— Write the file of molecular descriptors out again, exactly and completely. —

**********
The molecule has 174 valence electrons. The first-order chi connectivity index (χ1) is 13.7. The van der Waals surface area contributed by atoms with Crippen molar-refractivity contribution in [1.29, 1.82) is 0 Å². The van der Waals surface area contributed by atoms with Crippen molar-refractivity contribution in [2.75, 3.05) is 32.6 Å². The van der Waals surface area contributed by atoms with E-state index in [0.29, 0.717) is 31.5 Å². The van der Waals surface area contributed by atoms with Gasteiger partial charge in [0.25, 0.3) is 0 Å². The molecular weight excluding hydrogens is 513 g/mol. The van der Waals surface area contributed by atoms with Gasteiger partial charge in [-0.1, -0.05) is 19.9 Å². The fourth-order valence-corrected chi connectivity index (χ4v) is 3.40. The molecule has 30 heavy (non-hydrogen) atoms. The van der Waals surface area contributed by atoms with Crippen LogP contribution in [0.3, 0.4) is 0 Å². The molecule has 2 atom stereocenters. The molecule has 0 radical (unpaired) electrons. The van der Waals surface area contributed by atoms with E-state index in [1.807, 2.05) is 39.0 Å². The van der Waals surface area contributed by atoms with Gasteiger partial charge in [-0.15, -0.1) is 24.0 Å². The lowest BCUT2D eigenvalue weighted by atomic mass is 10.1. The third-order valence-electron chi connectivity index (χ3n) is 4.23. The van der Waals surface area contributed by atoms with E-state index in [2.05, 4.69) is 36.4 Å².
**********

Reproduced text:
The molecule has 174 valence electrons. The first-order chi connectivity index (χ1) is 13.7. The van der Waals surface area contributed by atoms with Crippen molar-refractivity contribution in [1.29, 1.82) is 0 Å². The van der Waals surface area contributed by atoms with Crippen molar-refractivity contribution in [2.75, 3.05) is 32.6 Å². The van der Waals surface area contributed by atoms with E-state index in [0.29, 0.717) is 31.5 Å². The van der Waals surface area contributed by atoms with Gasteiger partial charge in [0.25, 0.3) is 0 Å². The molecular weight excluding hydrogens is 513 g/mol. The van der Waals surface area contributed by atoms with Gasteiger partial charge in [-0.1, -0.05) is 19.9 Å². The fourth-order valence-corrected chi connectivity index (χ4v) is 3.40. The molecule has 30 heavy (non-hydrogen) atoms. The van der Waals surface area contributed by atoms with Crippen LogP contribution in [0.3, 0.4) is 0 Å². The molecule has 2 atom stereocenters. The molecule has 0 radical (unpaired) electrons. The van der Waals surface area contributed by atoms with E-state index in [1.807, 2.05) is 39.0 Å². The van der Waals surface area contributed by atoms with Gasteiger partial charge in [-0.15, -0.1) is 24.0 Å². The lowest BCUT2D eigenvalue weighted by atomic mass is 10.1. The third-order valence-electron chi connectivity index (χ3n) is 4.23. The van der Waals surface area contributed by atoms with E-state index in [2.05, 4.69) is 36.4 Å².